MANILA — This time at the polls, the stars saw stars.
Following on the heels of the January ouster of president Joseph Estrada — a former movie star — on charges of graft and numbers running, Philippine voters, who have a history of putting entertainers in political office, this time sent many of them packing.
At least 20 present and former movie stars — many of them Estrada allies — plus two feuding former chiefs of the Movie and Television Ratings and Classification Board ran for mayoralty, congressional or senatorial posts in a high-profile manner.
Most were defeated, including box office winner Nora Aunor, who turned against Estrada at the height of the movement against him, and ex-censor chiefs Armida Siguion-Reyna and Manoling Morato.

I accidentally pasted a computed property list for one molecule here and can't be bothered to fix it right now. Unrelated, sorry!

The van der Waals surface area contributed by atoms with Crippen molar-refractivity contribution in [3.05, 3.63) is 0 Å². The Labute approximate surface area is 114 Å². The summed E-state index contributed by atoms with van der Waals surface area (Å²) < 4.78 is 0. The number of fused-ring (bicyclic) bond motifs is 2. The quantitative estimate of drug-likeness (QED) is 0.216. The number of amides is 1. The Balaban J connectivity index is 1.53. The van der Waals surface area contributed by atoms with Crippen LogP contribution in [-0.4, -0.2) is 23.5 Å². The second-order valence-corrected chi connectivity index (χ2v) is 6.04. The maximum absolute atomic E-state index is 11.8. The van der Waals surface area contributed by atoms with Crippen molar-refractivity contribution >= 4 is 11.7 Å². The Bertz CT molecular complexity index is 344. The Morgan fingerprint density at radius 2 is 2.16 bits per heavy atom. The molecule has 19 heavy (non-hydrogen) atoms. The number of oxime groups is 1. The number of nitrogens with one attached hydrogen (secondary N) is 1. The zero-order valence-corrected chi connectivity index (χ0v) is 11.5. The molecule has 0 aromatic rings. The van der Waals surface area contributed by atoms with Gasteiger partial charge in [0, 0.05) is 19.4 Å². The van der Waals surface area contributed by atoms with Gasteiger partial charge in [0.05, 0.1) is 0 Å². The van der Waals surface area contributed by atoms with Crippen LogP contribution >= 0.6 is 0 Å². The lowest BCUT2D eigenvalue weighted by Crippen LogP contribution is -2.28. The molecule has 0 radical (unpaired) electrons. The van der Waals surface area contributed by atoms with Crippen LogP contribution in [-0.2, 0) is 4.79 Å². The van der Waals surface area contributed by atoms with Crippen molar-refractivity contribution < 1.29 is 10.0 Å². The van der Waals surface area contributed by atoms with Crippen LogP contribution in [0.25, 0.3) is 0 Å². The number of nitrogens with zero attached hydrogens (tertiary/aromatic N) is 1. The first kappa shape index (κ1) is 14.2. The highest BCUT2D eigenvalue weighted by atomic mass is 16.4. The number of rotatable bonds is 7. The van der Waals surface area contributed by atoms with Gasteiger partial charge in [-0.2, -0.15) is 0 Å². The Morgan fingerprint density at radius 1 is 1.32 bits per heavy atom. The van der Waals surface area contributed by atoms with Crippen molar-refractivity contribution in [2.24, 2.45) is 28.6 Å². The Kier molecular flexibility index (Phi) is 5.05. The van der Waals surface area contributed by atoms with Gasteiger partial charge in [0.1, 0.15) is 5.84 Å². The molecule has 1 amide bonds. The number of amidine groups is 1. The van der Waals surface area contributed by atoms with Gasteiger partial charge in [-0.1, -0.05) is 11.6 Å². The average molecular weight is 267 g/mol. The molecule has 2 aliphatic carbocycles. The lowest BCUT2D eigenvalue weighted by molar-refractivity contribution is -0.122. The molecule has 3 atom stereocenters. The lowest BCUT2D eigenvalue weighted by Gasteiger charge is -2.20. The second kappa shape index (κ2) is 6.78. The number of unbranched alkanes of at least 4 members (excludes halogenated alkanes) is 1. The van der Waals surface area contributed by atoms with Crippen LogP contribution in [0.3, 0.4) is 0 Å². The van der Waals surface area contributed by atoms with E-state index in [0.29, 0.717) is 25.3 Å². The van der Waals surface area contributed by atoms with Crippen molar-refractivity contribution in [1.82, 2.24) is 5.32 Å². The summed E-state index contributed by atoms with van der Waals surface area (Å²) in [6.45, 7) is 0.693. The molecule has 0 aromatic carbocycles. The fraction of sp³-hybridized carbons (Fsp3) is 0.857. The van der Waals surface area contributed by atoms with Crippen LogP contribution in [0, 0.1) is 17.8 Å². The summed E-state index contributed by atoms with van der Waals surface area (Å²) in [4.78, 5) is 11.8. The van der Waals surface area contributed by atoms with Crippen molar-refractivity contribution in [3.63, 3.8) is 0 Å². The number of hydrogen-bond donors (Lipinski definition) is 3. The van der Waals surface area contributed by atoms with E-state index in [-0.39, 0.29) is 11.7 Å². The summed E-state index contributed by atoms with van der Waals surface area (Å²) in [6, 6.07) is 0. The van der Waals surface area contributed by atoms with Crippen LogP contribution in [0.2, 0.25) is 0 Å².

Noted local columnist Conrado de Quiros of the Philippine Daily Inquirer called it “showbiz fatigue.”
Besides the fallout from Estrada’s exit, pundits say the movie stars may have also overlooked the strong political machinery of their opponents — or simply overestimated their own luster.
However, not all stars were left on the cutting room floor by voters. Vilma Santos, dubbed “the star for all seasons,” was lucky enough to run against a star — Aunor — and won another term as mayor in a southern Luzon province.
Television exposure also proved a most powerful political weapon. Noli de Castro, a veteran newscaster from the nation’s No. 1 network, ABS-CBN, won his senate contest.
Another ABS-CBN broadcaster, Ted Failon, dislodged the nephew of Imelda Marcos, ending her family’s dynastic hold on the province’s congressional seat.